The Southwest Florida Water Management District is updating computer-model maps that identify flood prone areas within Pasco County.
Residents at several community meetings have provided public input to the process by sharing first-hand where flooding happens, and also where it doesn’t.
On Nov. 16, residents within the Duck Lake watershed got their turn to study existing maps and meet with representatives of the water management agency, known as Swiftmud.
About 1,500 letters were mailed to area residents in unincorporated areas of Pasco, in and around Dade City and San Antonio. About 100 people attended the event at Pasco County High School, off State Road 52 in Dade City.
“We’re trying to gather as much data as we can to know we’re getting good results,” said Scott Letasi, engineering and watershed management manager for Swiftmud. “This is the last opportunity for the public to give us any additional feedback on how well we did in coming up with flood elevations.”
Residents came in to study the maps, pinpointing their homes as either inside or outside areas prone to flooding. Some brought photographs of flooding in their neighborhoods; others talked about their experiences with heavy rainfalls or hurricanes. And, some wanted to know how new development projects might increase flood risks.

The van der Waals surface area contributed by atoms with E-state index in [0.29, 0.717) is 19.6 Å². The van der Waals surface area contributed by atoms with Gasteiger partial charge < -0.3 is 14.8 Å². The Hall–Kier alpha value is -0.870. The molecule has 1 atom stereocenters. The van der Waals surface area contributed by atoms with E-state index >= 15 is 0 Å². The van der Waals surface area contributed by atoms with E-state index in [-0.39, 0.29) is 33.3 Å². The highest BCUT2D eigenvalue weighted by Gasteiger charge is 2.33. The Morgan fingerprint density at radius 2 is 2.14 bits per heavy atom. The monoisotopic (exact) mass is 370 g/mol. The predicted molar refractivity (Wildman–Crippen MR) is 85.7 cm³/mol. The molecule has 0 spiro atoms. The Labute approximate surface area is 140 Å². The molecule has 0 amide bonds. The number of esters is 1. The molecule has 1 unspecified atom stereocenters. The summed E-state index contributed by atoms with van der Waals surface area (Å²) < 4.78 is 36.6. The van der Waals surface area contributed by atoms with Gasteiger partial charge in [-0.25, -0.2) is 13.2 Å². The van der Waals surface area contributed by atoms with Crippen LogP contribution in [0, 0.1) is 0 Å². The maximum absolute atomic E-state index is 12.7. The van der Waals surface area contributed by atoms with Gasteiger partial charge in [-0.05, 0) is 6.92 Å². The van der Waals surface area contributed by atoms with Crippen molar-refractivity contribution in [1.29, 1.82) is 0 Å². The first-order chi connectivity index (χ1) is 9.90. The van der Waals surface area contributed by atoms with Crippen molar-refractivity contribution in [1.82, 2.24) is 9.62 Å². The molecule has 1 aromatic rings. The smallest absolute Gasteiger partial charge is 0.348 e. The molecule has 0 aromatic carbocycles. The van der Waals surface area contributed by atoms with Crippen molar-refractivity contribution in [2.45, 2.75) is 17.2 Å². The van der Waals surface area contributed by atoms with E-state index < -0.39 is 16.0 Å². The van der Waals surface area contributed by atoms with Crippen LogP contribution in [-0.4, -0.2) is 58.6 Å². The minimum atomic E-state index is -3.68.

Local governments will be able to use the finalized maps to aid in land use and zoning decisions. The information also aids in making development decisions in areas in and around floodplains and wetlands. And, the exercise identifies areas where stormwater projects are needed.
Residents can use the data and maps to decide on land purchases.
Leslie Rookey did that when she bought nearly 20 years ago. She settled on a house on Howard Avenue, outside Dade City, that hadn’t seen flooding in decades.
It’s been high and dry since, though waters did wash over Howard during Hurricane Irma.
Rookey keeps up with the data, and recalled maps she saw 10 years ago. Her house remains outside the flood plain.
“It’s moved ever so slightly,” she said. “But, the (map boundaries) are not off from what we saw 10 years ago.”
That was good news to Swiftmud representatives who hoped residents could validate the computer-generated maps.
Based on new data gathered from residents at the series of open houses, the flood plain boundaries could be adjusted. In some cases, Swiftmud will do further field investigations based on residents’ reports, and photographs.
Once public comments are reviewed, maps will be finalized and presented to the water district’s governing board for approval.
The information isn’t currently being incorporated into the Federal Emergency Management Agency Digital Flood Insurance Rate Maps. That could happen, however, at a later date.
Published November 22, 2017